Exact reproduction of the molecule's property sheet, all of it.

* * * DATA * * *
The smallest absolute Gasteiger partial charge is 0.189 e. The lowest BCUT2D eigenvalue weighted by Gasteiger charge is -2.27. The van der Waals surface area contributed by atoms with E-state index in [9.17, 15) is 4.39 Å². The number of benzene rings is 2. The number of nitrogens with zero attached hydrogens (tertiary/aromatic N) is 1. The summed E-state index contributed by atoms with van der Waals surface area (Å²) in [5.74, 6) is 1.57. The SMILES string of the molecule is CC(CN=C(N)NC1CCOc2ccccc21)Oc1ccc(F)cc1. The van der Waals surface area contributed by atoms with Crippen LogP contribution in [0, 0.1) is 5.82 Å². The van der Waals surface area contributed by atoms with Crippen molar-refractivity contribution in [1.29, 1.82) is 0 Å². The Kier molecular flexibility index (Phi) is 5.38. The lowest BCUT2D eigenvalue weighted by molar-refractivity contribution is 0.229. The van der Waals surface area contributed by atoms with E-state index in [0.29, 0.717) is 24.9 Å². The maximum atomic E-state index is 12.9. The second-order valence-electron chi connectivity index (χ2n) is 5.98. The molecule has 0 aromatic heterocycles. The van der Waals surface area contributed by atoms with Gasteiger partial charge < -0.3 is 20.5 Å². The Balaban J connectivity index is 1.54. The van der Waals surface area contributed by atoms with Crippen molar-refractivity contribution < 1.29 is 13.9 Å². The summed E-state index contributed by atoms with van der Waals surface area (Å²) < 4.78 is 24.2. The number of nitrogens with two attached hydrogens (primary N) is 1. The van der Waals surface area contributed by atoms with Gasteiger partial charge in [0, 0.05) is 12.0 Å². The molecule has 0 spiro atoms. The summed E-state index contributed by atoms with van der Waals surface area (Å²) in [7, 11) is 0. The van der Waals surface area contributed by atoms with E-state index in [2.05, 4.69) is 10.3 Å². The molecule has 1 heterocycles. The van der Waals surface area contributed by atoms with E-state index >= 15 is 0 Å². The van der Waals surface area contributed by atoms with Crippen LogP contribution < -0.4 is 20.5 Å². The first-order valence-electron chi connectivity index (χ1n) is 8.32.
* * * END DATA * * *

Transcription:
The smallest absolute Gasteiger partial charge is 0.189 e. The lowest BCUT2D eigenvalue weighted by Gasteiger charge is -2.27. The van der Waals surface area contributed by atoms with E-state index in [9.17, 15) is 4.39 Å². The number of benzene rings is 2. The number of nitrogens with zero attached hydrogens (tertiary/aromatic N) is 1. The summed E-state index contributed by atoms with van der Waals surface area (Å²) in [5.74, 6) is 1.57. The SMILES string of the molecule is CC(CN=C(N)NC1CCOc2ccccc21)Oc1ccc(F)cc1. The van der Waals surface area contributed by atoms with Crippen LogP contribution in [0, 0.1) is 5.82 Å². The van der Waals surface area contributed by atoms with Crippen molar-refractivity contribution in [1.29, 1.82) is 0 Å². The Kier molecular flexibility index (Phi) is 5.38. The lowest BCUT2D eigenvalue weighted by molar-refractivity contribution is 0.229. The van der Waals surface area contributed by atoms with E-state index in [0.29, 0.717) is 24.9 Å². The maximum atomic E-state index is 12.9. The second-order valence-electron chi connectivity index (χ2n) is 5.98. The molecule has 0 aromatic heterocycles. The van der Waals surface area contributed by atoms with Gasteiger partial charge < -0.3 is 20.5 Å². The Balaban J connectivity index is 1.54. The van der Waals surface area contributed by atoms with Crippen molar-refractivity contribution < 1.29 is 13.9 Å². The summed E-state index contributed by atoms with van der Waals surface area (Å²) < 4.78 is 24.2. The number of nitrogens with two attached hydrogens (primary N) is 1. The van der Waals surface area contributed by atoms with Gasteiger partial charge in [0, 0.05) is 12.0 Å². The molecule has 0 spiro atoms. The summed E-state index contributed by atoms with van der Waals surface area (Å²) in [7, 11) is 0. The van der Waals surface area contributed by atoms with E-state index in [2.05, 4.69) is 10.3 Å². The molecule has 1 heterocycles. The van der Waals surface area contributed by atoms with E-state index >= 15 is 0 Å². The van der Waals surface area contributed by atoms with Crippen LogP contribution < -0.4 is 20.5 Å². The first-order valence-electron chi connectivity index (χ1n) is 8.32.